May be because it’s DIFFERENT dunlending clans?

    And so on and so on. Mindless hating, tons of lies, crazy assumptions. not knowing what happening in quest lines etc….

    Epicfail post.

    • Agamemnon says:

      >>The rest of your trollerific post: ignored.

      What part of that did you not quite understand? Save your trolling defense for the official forums.

    • Raedwulf says:

      Epicfail criticism. Just one point – allegedly taking you prisoner whilst leaving you all your gear is pathetic. A five year old could have have written a better story than that. Particularly when this, as with most of RoI, is forced on you. If you want to get anywhere you have to do *everything*. Even then, the game does not have sufficient xp to get you from 65 to 75.

      In SoA, I could pick & choose what I did and get some variety. I could choose to go through North Downs instead of Lone Lands, for example. Even up to the previous expansion, I could pick & choose which quests I felt like doing. I’ve one of each class at the (old) cap. Killing General Timurzgrat was always a bit of a pain, so I rarely bothered. I could still do all the deeds, I could still level quite happily.

      Now, though, I have to do *every* quest in *every* area (not strictly true, but near enough) to do the deeds, and as noted, even then it isn’t enough xp to reach the cap. What’s worse is, as released, there weren’t even enough quests to complete certain areas e.g. Trum Dreng. They’ve fixed that in the first patch, along with e.g. the appalling state of the Pit of Iron. But they released the expansion in this state? What happened to closed Beta? Can’t the dev’s even add up the number of quests any more?

      I don’t like derogatory labels, but those who get called Fanboys will love RoI as they love everything else connected with the game. Those of us who are less one-eyed about the game won’t & don’t. And ultimately, there aren’t enough of the former to support Turbine’s finances in the long term, whilst the latter seem to be increasingly walking away from the game. So much for LOTRO, then… 😦

      • Ell says:

        I have heard different comments on levelling to 75. Some have loads of quests left over when they reach max level, others run out at 73 or sooner. My minstrel wasn’t 65 quite yet when RoI came out, so I was in a good position. I finished Enedwaith (a gruesome task IMO) and now I’m level 69 after killing that HUGE hog (rediculously big, badly textured btw).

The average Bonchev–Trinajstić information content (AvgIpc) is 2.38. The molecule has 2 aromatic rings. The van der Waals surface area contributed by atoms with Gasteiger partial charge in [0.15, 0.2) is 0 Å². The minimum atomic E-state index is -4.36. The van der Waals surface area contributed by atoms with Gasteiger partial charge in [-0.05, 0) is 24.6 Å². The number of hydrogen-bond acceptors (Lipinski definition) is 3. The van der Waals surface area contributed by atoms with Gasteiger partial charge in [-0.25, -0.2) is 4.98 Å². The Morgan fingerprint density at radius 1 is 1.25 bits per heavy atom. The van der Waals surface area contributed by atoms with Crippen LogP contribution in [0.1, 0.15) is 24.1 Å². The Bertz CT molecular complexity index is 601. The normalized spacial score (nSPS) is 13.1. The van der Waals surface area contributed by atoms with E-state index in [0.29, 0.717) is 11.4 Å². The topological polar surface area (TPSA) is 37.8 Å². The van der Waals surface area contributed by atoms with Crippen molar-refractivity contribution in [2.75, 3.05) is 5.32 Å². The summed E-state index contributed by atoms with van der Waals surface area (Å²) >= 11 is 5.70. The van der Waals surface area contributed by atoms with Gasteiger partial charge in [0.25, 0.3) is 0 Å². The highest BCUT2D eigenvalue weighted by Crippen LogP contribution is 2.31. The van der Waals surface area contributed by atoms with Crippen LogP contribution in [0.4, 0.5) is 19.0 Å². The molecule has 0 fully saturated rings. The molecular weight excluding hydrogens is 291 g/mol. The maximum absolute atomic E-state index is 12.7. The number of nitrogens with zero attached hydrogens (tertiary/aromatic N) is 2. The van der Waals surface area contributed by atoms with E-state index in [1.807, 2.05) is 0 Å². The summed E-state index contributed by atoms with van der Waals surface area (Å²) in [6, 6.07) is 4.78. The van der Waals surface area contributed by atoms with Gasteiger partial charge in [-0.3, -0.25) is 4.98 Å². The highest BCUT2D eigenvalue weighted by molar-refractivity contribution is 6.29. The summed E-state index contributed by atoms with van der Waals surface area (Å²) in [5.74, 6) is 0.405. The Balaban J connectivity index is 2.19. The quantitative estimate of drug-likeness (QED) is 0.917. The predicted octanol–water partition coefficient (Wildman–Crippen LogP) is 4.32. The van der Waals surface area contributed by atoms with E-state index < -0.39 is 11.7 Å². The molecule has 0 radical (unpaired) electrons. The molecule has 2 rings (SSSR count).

Having said that, it is SO true that the number of quests is too low or the amount of experience required too high – compared to what we’ve seen previously. There was always quests left to do when the max was 50, 60 and 65 (last one is my assumption).

        I wouldn’t have describe the game being in quite that bad state, but looking at the future, it really isn’t enough either. Too much competition coming up with too big names and too big features. Too big in comparison with LotrO. Fact is that like myself, many people only play the game because it is Lord of the Rings. It is nice for most parts, but it could be SO much better.

        Maybe we’ll get “Lord of the Rings 2: The return of masters of the code” or something similar in the future and “lotro” won’t be a cuss word.

        • Raedwulf says:

          I have to laugh at the “Masters of the Code”. Whether or not that was deliberate, it’s wonderfully sly!

          Sub-critical numbers is the real problem, as I’ve said elsewhere. RoI is not impressive. It’s not going to keep the interest of new players, and the old guard (anyone that’s been playing for a couple of years or more) are steadily getting fed up. An MMO is a social activity. Even if you mostly solo the game, there is still content that you want to see that requires 2, 3, 6 people. Even if you’re a Bartle Killer, you still need someone to kill!